I’m up to seven Entry Sensor’s now… last one was installed on the front door, as I left it open last night (with a security screen door locked), but nevertheless it was time to install one of my unused Entry Sensors.
This lead me to these three questions:
What action(s) consumes battery capacity?.. Just opening, or closing the door? Or does the door in the open position, and thus the sensor in the open position consume battery while it remains open (such as leaving it open for multiple hours during the day for airflow)
What’s the average number or weeks/months that folks are seeing the factory batteries last?
Any issues using rechargeable AAA batteries with the sensors (I’m assuming rechargeable batteries would be OK)
I have about 11 V2 Entry sensors (and somewhere between 15-20 v1 entry sensors).
Most of the V2 entry sensors I’ve had for a year now and still haven’t had to replace the original batteries. They last FOREVER (compared to the previous sensors with a pill battery).
These things are awesome, reliable, etc. I love them! I would love them even more if they also had temperature and humidity sensing built into them like some other contact do, and if they could run locally and not just be dependent on the cloud…but I still love them anyway.
But I did put rechargeable batteries in some anyway instead of the original batteries, and I can tell you for sure that they work. Also, I know that rechargeables definitely don’t last as long because they naturally don’t hold as much power in them. To give you an idea, in my Wyze Door Lock (the original lock, not the new lock bolt), when I put NEW rechargeable batteries in it, it already tells me the batteries are low and I should replace them, even though they were just freshly charged! That’s a huge difference. The point is that rechargeable batteries will have to be replaced way more often than full capacity standard Duracel or Energizer batteries, but rechargeables are convenient, so I use them anyway.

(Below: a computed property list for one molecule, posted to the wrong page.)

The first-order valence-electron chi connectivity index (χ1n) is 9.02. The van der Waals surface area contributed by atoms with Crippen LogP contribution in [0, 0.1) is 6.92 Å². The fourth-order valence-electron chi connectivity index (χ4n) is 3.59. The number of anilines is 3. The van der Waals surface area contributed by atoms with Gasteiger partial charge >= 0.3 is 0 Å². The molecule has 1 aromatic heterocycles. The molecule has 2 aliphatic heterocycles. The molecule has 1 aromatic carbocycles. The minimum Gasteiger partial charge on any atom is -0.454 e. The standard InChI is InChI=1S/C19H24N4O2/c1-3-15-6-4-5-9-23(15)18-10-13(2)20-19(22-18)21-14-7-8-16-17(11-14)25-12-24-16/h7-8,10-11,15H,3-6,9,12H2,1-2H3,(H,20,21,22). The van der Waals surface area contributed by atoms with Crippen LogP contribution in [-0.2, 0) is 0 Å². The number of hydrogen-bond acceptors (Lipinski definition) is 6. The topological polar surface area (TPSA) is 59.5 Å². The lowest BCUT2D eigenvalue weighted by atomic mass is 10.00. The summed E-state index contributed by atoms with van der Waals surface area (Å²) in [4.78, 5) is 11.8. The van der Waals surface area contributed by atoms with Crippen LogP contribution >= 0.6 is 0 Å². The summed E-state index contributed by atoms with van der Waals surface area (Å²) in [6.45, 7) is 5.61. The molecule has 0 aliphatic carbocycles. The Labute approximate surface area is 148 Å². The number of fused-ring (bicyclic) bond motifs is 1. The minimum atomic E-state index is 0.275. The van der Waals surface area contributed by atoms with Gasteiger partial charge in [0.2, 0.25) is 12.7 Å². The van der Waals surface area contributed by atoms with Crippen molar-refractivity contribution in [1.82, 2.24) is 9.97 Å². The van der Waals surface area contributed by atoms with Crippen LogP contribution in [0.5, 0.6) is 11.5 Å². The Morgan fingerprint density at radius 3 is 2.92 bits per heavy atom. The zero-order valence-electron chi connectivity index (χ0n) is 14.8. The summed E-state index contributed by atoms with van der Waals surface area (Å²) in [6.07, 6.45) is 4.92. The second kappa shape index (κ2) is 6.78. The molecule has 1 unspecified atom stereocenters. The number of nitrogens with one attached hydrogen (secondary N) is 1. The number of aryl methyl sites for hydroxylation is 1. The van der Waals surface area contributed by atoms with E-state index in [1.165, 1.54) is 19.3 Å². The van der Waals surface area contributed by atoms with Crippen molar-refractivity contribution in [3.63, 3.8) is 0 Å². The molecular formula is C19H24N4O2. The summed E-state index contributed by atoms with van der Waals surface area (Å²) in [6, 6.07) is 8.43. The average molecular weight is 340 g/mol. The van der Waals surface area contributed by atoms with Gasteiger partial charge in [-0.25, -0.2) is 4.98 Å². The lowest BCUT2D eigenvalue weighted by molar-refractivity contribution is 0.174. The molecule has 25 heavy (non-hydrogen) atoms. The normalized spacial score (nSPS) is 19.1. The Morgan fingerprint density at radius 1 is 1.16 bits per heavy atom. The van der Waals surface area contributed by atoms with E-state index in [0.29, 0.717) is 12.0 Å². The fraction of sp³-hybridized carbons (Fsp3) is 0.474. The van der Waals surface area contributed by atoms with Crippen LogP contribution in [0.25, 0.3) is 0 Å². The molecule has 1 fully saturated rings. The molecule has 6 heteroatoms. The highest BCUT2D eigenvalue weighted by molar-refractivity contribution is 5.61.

As for what consumes battery, it does depend on how often the entry sentor is changing states (open and closed) since it pushes out a state change to the hub every time that happens. In addition to state changes there is a check-in interval where the sensor checks in occasionally in order to verify it is still online even if the state hasn’t changed.
I don’t think that continuous open or closed states affect it much, but it’s possible that the closed state drains the battery faster than the open state. As I recall, we determined in this thread that Wyze is using a Hall Effect Switch rather than a Reed Switch, but either way, the closed position would be the one allowing a an electric voltage to circulate when the magnetic field is present. Thus, it stands to reason that while an electrical charge is being generated, it is potentially draining the battery a little more than if the sensor was open and no electrical charge was possible. Based on that logical conjecture I would guess that a sensor left open most of the time would have batteries last longer than a sensor left closed most of the time.
That’s about the best answer I can give you.
Most likely what’s happening involves the voltage of the rechargeables. Rechargeables are 1.2V regular throw aways are 1.5V this is why many devices won’t work with rechargeables and undoubtedly wyze calibrated their battery circuits for `1.5 not 1.2 and thus that makes it think your batteries are low because of the voltage difference.